Dec 14th, 2021 | 4 min read
The Durofort pipe produced by Pipelife Netherlands was the first wastewater and stormwater pipe that is 100% recyclable and made completely from recycled PVC to enter the national market. It already meets the European Green Deal targets set for 2050 and has received the 2021 RIONED Innovation award due to its strong contribution to a circular economy. Is there a way to make such a product even more sustainable? Pipelife Netherlands believes that the answer lies in sourcing recyclable materials locally.
The Durofort story started in 2019, when the municipality of 's-Hertogenbosch approached Pipelife Netherlands and expressed its interest in sustainable sewerage systems. The municipality was looking for a partner to carry out several projects while ensuring the smallest possible carbon footprint.
Pipelife Netherlands already had expertise in using recycled polyvinyl chloride (PVC) in production, as they had developed their Renofort pipe using 50% recycled PVC. Following the initial discussions, the idea of a 100% recycled PVC pipe was born. However, the challenge lies in incorporating previously used PVC from different origins while ensuring the same high product quality clients expect.
After intensive testing and improving, Pipelife Netherlands was successful in developing a high-quality PVC pipe completely from recycled materials. Furthermore, the new pipe has strong mechanical properties, high impact resistance, dimensional stability, and nominal ring stiffness. Its excellent chemical resistance and load capacity meet the requirements for KOMO certification (a national top-quality mark for the building and infrastructure sector).
One of the first projects where the newly developed Durofort pipe was installed was the construction of 54 houses in the De Vliert district located in ‘s-Hertogenbosch. A sustainable sewage system was crucial to help meet the municipality’s objectives of transitioning towards a waste-free, circular economy.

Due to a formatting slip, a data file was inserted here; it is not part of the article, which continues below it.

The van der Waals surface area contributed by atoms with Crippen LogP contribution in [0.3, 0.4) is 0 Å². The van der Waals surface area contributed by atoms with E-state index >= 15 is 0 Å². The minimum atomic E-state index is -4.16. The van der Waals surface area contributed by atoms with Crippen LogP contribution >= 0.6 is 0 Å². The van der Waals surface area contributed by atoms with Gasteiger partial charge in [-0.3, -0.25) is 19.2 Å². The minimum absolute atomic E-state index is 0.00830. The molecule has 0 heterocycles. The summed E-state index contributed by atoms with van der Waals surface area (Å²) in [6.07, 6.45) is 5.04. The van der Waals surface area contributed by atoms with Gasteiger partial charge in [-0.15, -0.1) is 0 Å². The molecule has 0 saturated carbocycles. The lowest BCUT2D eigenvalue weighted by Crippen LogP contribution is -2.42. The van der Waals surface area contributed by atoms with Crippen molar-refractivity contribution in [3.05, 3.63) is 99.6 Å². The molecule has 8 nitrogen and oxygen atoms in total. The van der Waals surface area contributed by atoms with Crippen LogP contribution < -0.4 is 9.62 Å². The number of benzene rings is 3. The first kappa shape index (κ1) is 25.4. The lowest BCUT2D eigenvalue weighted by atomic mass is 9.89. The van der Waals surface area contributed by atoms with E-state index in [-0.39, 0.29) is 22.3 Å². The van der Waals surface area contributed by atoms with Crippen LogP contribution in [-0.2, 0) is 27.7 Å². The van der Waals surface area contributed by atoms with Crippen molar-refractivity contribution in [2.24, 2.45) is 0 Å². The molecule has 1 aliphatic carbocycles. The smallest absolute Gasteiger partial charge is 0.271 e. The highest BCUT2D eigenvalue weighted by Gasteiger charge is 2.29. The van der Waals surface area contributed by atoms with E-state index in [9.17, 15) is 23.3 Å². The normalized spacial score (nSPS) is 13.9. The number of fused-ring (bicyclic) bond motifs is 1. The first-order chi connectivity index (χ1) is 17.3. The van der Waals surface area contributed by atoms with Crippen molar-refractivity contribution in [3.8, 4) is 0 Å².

The newly developed Durofort pipe was a perfect fit for the project. Apart from going without virgin materials for production and reducing plastic waste in landfills, it boasts an estimated service life of approximately 100 years. Afterwards, Durofort pipes can be fully recycled and used in manufacturing new PVC products, ensuring a material life cycle of several hundreds of years.
Following the success of these first projects, the municipality of Enkhuizen also reached out to Pipelife, expressing interest in using Durofort pipes to make their wastewater system more sustainable. Both parties were excited to explore the possibility of using locally collected waste in production.
In the current production process, we use hard PVC extracted from plastics collected in the Netherlands and process it into new pipes. Durofort pipes that have been delivered and installed in the municipality of Enkhuizen are made this way. Furthermore, several surrounding municipalities also use Durofort, benefitting from reducing and recycling locally collected waste. By now, Durofort pipes have been installed in at least ten municipalities in the Netherlands.
Every gram of recycled materials used in production reduces the demand for raw ones, contributing to a more sustainable economy. Using recycled materials preserves nature, saves energy, and minimizes the amount of waste going to landfills.
Managing recyclable waste locally has additional benefits, such as reducing fuel consumption and associated CO2 emissions that inevitably arise from transporting recycled or recyclable materials over long distances. Completing the cycle of collection, recycling, and local reuse is a step towards energy- and material-neutral systems that are not only greener, but also strengthen local economies.
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